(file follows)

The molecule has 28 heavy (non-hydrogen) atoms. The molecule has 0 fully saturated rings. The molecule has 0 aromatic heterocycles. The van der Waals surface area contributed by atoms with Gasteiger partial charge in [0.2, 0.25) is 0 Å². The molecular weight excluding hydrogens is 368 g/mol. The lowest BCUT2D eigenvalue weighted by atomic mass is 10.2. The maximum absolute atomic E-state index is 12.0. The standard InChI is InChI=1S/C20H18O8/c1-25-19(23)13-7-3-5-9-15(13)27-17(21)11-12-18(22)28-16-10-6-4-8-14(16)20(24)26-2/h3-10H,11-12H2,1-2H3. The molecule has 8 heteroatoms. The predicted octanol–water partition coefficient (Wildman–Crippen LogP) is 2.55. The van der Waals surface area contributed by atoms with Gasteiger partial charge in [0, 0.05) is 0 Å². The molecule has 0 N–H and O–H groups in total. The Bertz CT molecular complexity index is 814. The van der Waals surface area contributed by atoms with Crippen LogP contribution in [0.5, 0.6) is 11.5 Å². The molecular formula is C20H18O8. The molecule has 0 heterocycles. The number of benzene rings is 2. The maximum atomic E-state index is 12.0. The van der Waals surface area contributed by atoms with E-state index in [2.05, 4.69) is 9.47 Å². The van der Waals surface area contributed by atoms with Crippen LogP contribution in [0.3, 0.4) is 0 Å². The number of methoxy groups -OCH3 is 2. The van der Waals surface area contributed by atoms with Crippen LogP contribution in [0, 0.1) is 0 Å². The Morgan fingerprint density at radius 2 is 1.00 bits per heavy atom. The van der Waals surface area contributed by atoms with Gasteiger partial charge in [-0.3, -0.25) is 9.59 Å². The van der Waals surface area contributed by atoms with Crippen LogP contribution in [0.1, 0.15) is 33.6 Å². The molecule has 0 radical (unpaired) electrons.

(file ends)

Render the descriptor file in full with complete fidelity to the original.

The molecule has 28 heavy (non-hydrogen) atoms. The molecule has 0 fully saturated rings. The molecule has 0 aromatic heterocycles. The van der Waals surface area contributed by atoms with Gasteiger partial charge in [0.2, 0.25) is 0 Å². The molecular weight excluding hydrogens is 368 g/mol. The lowest BCUT2D eigenvalue weighted by atomic mass is 10.2. The maximum absolute atomic E-state index is 12.0. The standard InChI is InChI=1S/C20H18O8/c1-25-19(23)13-7-3-5-9-15(13)27-17(21)11-12-18(22)28-16-10-6-4-8-14(16)20(24)26-2/h3-10H,11-12H2,1-2H3. The molecule has 8 heteroatoms. The predicted octanol–water partition coefficient (Wildman–Crippen LogP) is 2.55. The van der Waals surface area contributed by atoms with Gasteiger partial charge in [0, 0.05) is 0 Å². The molecule has 0 N–H and O–H groups in total. The Bertz CT molecular complexity index is 814. The van der Waals surface area contributed by atoms with Crippen LogP contribution in [0.5, 0.6) is 11.5 Å². The molecular formula is C20H18O8. The molecule has 0 heterocycles. The number of benzene rings is 2. The maximum atomic E-state index is 12.0. The van der Waals surface area contributed by atoms with E-state index in [2.05, 4.69) is 9.47 Å². The van der Waals surface area contributed by atoms with Crippen LogP contribution in [0.3, 0.4) is 0 Å². The number of methoxy groups -OCH3 is 2. The van der Waals surface area contributed by atoms with Crippen LogP contribution in [0, 0.1) is 0 Å². The Morgan fingerprint density at radius 2 is 1.00 bits per heavy atom. The van der Waals surface area contributed by atoms with Gasteiger partial charge in [-0.3, -0.25) is 9.59 Å². The van der Waals surface area contributed by atoms with Crippen LogP contribution in [0.1, 0.15) is 33.6 Å². The molecule has 0 radical (unpaired) electrons.